Most if not all of us have used a webcam at one time or another. Used in conjunction with a program like Skype, they are extremely handy for talking to friends, family, and business acquaintances face-to-face almost anywhere in the world. Ah, the world we live in! For every good thing we have devised to help humanity there seems to be an evil counterpart, and webcam technology is no exception. They are enticing avenues into our homes for the despicable ones living among us.
When a webcam is in use, the way it’s supposed to work is that a little LED lights up to let you know that it is active. Guess what? The bad guys have figured out a way to turn on that little camera without activating that light. Of course, it could simply be broken. I don’t know about you but I don’t have one eye glued to that light all the time. It could easily turn on without me being any the wiser. My point is that if a bad guy knows how to disable that light and still use your camera, you would have no idea the little pervert was watching you prance around in your skivvies– or less.
There is a Registry hack that will offer up an On-Screen Display (OSD) letting you know that your camera has been turned on or off. I have tested this on Windows 10 and it works. I cannot guarantee that you’ll realize the same results in earlier versions of the operating system.
How To Change The Setting
Standard Registry Editing Warning: The following instructions will ask you to edit your Windows Registry. Be sure to make a backup of your Registry before you make any changes. Making mistakes in the Registry can cause hard-to-diagnose problems, or even keep Windows from functioning properly. If you don’t know how to back up your Registry, please read Windows Quick Tips – Backup/Restore Registry.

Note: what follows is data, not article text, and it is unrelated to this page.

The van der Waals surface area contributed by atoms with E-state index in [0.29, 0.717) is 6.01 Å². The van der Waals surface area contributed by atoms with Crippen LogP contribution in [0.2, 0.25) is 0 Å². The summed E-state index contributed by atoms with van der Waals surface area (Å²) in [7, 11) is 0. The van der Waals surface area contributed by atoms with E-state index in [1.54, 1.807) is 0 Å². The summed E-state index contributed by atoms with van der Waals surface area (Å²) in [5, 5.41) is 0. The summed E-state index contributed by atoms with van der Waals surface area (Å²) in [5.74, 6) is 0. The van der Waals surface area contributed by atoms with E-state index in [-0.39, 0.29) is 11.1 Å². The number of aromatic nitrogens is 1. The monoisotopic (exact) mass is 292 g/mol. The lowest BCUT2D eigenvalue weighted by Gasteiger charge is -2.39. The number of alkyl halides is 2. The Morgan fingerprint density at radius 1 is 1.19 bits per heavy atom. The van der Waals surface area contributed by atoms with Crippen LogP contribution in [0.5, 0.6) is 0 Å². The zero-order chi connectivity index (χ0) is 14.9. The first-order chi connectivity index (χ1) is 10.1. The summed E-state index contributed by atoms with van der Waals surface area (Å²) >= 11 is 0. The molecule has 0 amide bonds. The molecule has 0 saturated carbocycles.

- Tap the Windows key and type regedit and hit ENTER
- In the left panel, drill down to this key: HKEY_LOCAL_MACHINE\SOFTWARE\Microsoft\OEM\Device\Capture
- In the right panel, you should see a Value Name of NoPhysicalCameraLED
- Double-click this entry and in the window that opens, change its value to one (1)
It should look like this (click the image to enlarge):
When you are satisfied with your changes, click OK and close the Registry Editor.
Note: If this entry does not exist, then you will have to create it:
- Right-click on an empty spot in the right panel and select New–>32-Bit DWORD
- Give it the name: NoPhysicalCameraLED
You can test this out by opening any program or Windows app that uses the camera. A notification should open on your primary monitor telling you that the camera is enabled, or not.
If you do not see this notification, then you will have to reboot your computer for the changes to take effect. (I had to reboot for this to work on my machine.)
On my system it stays on-screen for about five seconds then fades away. It isn’t intrusive but it does act as a little reminder that your camera is now watching you whether that light is on or not.
As always, if you have any helpful suggestions, comments or questions, please share them with us,
4 thoughts on “How To Enable/Disable Webcam Onscreen Indicator”
Didn’t know the bad guys are doing this. Thank you for the information and solution.
You’re most welcome. Glad it helped!
Forgive me Richard, but for those who use webcams and want privacy, why did you omit this other alternative of just blocking the lens when not in use? Because people are forgetful (right?), Mindblower!
Well, my friend, it’s because I didn’t think of it.
I tried sticky notes once upon a time but didn’t care for that solution.
In my case, if somebody wants to spy on me, they are living a sad and empty life.
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